Apache Spark and Java 8: The Big Data Team for 2015
Apache Spark with Java 8 is proving to be the perfect match for Big Data. Spark 1.0 was just released this May, and it’s already surpassed Hadoop in popularity on the Web. Java 8, the latest version, came out in March and is spreading fast: As of October, a survey from Typesafe showed that two-thirds of developers had switched to Java 8 or were planning to switch soon, faster adoption than for earlier versions.
Ten years ago, Hadoop set the standard for batch-processing unstructured documents. Originally designed for search-engine indexes, it quickly emerged as the leading computing engine for Big Data more generally. But it lacked a lot of essential services, which developers of each application needed to reinvent. Over the years, essential layers like workflow management and direct support for structured data grew on top of Hadoop, and today, dozens of open-source projects give Hadoop the components that it needs. But the full collection of services is a cumbersome mess. It’s so hard to set up that developers often download a pre-configured virtual machine that bundles the open-source modules, resulting in a heavyweight and inflexible system.
Spark offers a new and powerful alternative to Hadoop, starting with the core processing functionality. Spark moves around data with a convenient abstraction called Resilient Distributed Datasets (RDDs), which are transparently pulled into memory on-demand from a variety of data stores such as the Hadoop Distributed File System (HDFS), NoSQL databases such as Cassandra, and more. With RDDs, Spark can execute sophisticated streaming and other parallel processing tasks behind the scenes on behalf of application developers. Spark can often run multistep algorithms in memory, which is much more efficient than dumping intermediate steps to a distributed file system as in Hadoop.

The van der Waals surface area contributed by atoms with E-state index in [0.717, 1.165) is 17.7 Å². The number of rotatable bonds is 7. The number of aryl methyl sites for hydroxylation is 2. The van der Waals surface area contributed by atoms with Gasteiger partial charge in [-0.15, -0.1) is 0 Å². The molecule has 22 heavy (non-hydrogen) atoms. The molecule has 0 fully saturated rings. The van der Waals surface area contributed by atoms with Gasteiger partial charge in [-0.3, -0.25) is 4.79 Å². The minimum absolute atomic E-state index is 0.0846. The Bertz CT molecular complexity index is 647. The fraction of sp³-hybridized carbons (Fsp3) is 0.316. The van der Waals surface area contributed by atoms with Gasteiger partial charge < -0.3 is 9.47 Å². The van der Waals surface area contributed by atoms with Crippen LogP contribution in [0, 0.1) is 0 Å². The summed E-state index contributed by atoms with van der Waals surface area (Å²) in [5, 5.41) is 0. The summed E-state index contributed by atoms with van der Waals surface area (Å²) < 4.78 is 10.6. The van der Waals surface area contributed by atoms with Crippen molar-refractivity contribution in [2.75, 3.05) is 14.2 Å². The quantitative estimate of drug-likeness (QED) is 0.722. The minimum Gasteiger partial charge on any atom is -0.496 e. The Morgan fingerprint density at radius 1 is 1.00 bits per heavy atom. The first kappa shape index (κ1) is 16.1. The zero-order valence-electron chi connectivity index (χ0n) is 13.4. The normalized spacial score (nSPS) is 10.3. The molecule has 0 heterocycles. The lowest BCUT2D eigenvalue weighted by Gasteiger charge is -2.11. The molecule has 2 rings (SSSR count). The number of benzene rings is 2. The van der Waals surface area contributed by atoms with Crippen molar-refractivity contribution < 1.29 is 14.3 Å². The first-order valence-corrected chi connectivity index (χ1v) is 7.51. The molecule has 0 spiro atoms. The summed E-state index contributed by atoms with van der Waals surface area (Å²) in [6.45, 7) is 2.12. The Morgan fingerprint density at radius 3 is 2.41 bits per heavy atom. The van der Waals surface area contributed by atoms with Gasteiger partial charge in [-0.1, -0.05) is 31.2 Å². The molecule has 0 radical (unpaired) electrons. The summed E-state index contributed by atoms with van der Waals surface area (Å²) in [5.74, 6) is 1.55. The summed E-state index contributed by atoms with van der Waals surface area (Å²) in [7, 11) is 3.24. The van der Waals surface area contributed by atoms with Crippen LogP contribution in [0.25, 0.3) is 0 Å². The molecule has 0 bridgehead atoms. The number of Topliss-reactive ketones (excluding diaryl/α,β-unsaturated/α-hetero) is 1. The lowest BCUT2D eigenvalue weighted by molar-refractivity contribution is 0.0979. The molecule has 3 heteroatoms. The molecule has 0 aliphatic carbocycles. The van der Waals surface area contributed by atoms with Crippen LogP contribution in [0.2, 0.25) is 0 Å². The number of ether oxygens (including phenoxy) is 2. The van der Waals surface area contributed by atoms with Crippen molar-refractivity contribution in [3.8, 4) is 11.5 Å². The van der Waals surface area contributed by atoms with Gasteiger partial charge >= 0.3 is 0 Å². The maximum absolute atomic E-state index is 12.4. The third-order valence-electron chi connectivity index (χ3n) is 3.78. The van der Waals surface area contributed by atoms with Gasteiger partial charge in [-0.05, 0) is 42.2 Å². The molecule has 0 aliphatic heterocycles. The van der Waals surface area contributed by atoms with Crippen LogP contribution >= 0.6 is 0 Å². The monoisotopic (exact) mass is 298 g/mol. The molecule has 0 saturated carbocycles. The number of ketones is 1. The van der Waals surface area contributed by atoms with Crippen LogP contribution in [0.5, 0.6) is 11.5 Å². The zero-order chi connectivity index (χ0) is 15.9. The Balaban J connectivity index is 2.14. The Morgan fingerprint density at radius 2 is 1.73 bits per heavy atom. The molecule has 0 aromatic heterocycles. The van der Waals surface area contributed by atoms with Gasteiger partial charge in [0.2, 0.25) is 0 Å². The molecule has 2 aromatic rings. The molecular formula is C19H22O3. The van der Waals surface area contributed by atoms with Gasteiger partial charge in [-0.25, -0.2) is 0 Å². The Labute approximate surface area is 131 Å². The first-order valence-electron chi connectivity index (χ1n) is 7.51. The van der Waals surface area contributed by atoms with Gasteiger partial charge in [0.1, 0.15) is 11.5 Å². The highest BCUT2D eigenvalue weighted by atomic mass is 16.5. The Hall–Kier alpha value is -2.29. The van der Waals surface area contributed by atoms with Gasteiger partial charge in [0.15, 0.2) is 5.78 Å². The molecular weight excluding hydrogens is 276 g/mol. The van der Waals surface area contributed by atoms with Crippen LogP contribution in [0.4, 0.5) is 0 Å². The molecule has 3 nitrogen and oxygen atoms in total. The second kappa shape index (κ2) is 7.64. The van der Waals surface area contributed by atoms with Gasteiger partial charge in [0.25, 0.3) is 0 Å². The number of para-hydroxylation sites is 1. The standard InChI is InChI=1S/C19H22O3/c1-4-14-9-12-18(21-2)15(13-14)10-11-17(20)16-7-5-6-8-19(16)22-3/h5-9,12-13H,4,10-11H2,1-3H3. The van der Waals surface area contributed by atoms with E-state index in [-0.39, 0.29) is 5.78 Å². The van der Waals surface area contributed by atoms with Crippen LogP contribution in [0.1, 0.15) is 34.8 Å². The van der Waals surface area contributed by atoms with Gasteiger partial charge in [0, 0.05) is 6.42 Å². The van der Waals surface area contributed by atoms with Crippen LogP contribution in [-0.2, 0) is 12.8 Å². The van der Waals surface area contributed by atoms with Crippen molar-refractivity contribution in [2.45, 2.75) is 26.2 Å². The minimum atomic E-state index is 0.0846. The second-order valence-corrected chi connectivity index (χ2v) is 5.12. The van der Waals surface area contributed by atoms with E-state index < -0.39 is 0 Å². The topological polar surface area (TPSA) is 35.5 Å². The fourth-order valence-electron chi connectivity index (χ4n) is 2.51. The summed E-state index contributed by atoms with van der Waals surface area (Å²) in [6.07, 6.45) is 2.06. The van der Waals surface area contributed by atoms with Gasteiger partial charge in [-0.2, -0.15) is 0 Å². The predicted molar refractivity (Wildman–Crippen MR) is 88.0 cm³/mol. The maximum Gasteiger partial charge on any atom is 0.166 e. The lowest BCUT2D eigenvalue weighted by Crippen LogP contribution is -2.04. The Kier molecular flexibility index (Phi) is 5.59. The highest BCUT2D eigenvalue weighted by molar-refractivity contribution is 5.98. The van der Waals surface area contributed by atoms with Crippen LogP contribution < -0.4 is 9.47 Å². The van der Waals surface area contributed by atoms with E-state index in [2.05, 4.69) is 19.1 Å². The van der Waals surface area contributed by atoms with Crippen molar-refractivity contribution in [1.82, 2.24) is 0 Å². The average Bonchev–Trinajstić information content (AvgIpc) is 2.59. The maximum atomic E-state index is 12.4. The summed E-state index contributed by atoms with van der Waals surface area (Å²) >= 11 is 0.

But the most important difference that Spark makes to a development team’s work is the convenience of its programming model. It offers a simple programming API with powerful idioms for common data processing tasks that require less coding effort than Hadoop. Even for the most basic processing tasks, Hadoop requires several Java classes and repetitive boilerplate code to carry out each step. In Spark, developers simply chain functions to filter, sort, transform the data, abstracting away many of the low-level details and allowing the underlying infrastructure to optimize behind the scenes. Spark’s abstractions reduce code size in an average Java application by about 30% as compared to Hadoop, resulting in shorter development times and more maintainable codebases.
Spark itself is written in the Scala language, and applications for Spark are often written in Scala as well. Scala’s functional programming style is ideal for invoking Spark’s data processing idioms to build sophisticated processing flows from basic building blocks, hiding the complexity of processing huge data sets.
However, relatively few developers know Scala; Java skills are much more widely available in the industry. Fortunately, Java applications can access Spark seamlessly. But this is still not ideal, as Java is not a functional programming language, and invoking the Spark’s programming model without functional programming constructs requires lots of boilerplate code: Not as much as Hadoop, but still too much meaningless code that reduces readability and maintainability.
Fortunately, Java 8 supports the functional style more cleanly and directly with a new addition to the language: “lambdas” which concisely capture units of functionality that are then executed by the Spark engine as needed. This closes most of the gap between Java and Scala for developing applications on Spark.